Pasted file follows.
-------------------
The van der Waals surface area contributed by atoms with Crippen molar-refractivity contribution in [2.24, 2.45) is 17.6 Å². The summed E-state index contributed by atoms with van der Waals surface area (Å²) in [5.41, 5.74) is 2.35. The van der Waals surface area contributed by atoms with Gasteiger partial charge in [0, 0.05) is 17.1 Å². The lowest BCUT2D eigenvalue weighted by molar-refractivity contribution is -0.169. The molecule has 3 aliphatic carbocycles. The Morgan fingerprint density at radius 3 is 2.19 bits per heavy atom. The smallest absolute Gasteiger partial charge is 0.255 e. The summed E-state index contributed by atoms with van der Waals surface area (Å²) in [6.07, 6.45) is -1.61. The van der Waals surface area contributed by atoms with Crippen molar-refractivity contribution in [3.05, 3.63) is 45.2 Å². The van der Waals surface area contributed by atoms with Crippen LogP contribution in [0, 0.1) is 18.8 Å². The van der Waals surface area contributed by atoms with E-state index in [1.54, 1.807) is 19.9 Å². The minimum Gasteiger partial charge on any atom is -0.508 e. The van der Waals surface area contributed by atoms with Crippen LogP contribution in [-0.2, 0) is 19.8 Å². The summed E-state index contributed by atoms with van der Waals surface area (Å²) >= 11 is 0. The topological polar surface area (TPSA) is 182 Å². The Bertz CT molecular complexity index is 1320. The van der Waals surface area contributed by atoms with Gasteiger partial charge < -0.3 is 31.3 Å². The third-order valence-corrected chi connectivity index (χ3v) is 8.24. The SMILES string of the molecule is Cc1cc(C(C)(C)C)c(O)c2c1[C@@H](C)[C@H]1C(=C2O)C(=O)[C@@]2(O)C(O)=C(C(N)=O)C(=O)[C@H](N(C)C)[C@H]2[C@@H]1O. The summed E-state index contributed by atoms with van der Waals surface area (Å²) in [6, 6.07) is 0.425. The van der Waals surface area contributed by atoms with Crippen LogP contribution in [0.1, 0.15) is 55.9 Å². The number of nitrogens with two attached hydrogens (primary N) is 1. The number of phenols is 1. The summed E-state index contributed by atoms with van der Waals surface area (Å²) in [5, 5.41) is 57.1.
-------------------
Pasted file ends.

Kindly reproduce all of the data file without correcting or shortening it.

The van der Waals surface area contributed by atoms with Crippen molar-refractivity contribution in [2.24, 2.45) is 17.6 Å². The summed E-state index contributed by atoms with van der Waals surface area (Å²) in [5.41, 5.74) is 2.35. The van der Waals surface area contributed by atoms with Gasteiger partial charge in [0, 0.05) is 17.1 Å². The lowest BCUT2D eigenvalue weighted by molar-refractivity contribution is -0.169. The molecule has 3 aliphatic carbocycles. The Morgan fingerprint density at radius 3 is 2.19 bits per heavy atom. The smallest absolute Gasteiger partial charge is 0.255 e. The summed E-state index contributed by atoms with van der Waals surface area (Å²) in [6.07, 6.45) is -1.61. The van der Waals surface area contributed by atoms with Crippen molar-refractivity contribution in [3.05, 3.63) is 45.2 Å². The van der Waals surface area contributed by atoms with Crippen LogP contribution in [0, 0.1) is 18.8 Å². The van der Waals surface area contributed by atoms with E-state index in [1.54, 1.807) is 19.9 Å². The minimum Gasteiger partial charge on any atom is -0.508 e. The van der Waals surface area contributed by atoms with Crippen LogP contribution in [-0.2, 0) is 19.8 Å². The summed E-state index contributed by atoms with van der Waals surface area (Å²) >= 11 is 0. The topological polar surface area (TPSA) is 182 Å². The Bertz CT molecular complexity index is 1320. The van der Waals surface area contributed by atoms with Gasteiger partial charge < -0.3 is 31.3 Å². The third-order valence-corrected chi connectivity index (χ3v) is 8.24. The SMILES string of the molecule is Cc1cc(C(C)(C)C)c(O)c2c1[C@@H](C)[C@H]1C(=C2O)C(=O)[C@@]2(O)C(O)=C(C(N)=O)C(=O)[C@H](N(C)C)[C@H]2[C@@H]1O. The summed E-state index contributed by atoms with van der Waals surface area (Å²) in [6, 6.07) is 0.425. The van der Waals surface area contributed by atoms with Crippen LogP contribution in [0.1, 0.15) is 55.9 Å². The number of nitrogens with two attached hydrogens (primary N) is 1. The number of phenols is 1. The summed E-state index contributed by atoms with van der Waals surface area (Å²) in [5, 5.41) is 57.1.